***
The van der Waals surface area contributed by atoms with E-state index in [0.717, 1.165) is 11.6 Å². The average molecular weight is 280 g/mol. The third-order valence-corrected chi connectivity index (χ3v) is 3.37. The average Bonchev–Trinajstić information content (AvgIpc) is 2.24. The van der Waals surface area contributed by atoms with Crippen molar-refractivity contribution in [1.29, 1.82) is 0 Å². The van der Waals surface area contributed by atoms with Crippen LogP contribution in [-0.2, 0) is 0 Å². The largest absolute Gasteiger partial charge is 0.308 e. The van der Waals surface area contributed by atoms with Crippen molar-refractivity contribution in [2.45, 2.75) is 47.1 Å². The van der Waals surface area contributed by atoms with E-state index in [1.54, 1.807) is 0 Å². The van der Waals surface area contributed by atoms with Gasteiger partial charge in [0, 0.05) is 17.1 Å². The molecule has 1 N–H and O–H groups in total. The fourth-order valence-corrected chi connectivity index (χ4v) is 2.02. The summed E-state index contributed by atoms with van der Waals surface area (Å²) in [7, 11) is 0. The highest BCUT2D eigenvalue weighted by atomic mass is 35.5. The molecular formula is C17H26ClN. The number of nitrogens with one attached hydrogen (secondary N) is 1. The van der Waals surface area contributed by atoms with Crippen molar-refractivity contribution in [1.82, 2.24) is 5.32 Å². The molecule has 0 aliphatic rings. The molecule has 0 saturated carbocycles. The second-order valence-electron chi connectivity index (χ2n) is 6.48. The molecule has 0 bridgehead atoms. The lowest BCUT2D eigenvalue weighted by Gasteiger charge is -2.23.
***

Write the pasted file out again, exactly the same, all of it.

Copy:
The van der Waals surface area contributed by atoms with E-state index in [0.717, 1.165) is 11.6 Å². The average molecular weight is 280 g/mol. The third-order valence-corrected chi connectivity index (χ3v) is 3.37. The average Bonchev–Trinajstić information content (AvgIpc) is 2.24. The van der Waals surface area contributed by atoms with Crippen molar-refractivity contribution in [1.29, 1.82) is 0 Å². The van der Waals surface area contributed by atoms with Crippen LogP contribution in [-0.2, 0) is 0 Å². The largest absolute Gasteiger partial charge is 0.308 e. The van der Waals surface area contributed by atoms with Crippen molar-refractivity contribution in [2.45, 2.75) is 47.1 Å². The van der Waals surface area contributed by atoms with E-state index in [1.54, 1.807) is 0 Å². The van der Waals surface area contributed by atoms with Gasteiger partial charge in [0, 0.05) is 17.1 Å². The molecule has 1 N–H and O–H groups in total. The fourth-order valence-corrected chi connectivity index (χ4v) is 2.02. The summed E-state index contributed by atoms with van der Waals surface area (Å²) in [7, 11) is 0. The highest BCUT2D eigenvalue weighted by atomic mass is 35.5. The molecular formula is C17H26ClN. The number of nitrogens with one attached hydrogen (secondary N) is 1. The van der Waals surface area contributed by atoms with Crippen molar-refractivity contribution in [1.82, 2.24) is 5.32 Å². The molecule has 0 aliphatic rings. The molecule has 0 saturated carbocycles. The second-order valence-electron chi connectivity index (χ2n) is 6.48. The molecule has 0 bridgehead atoms. The lowest BCUT2D eigenvalue weighted by Gasteiger charge is -2.23.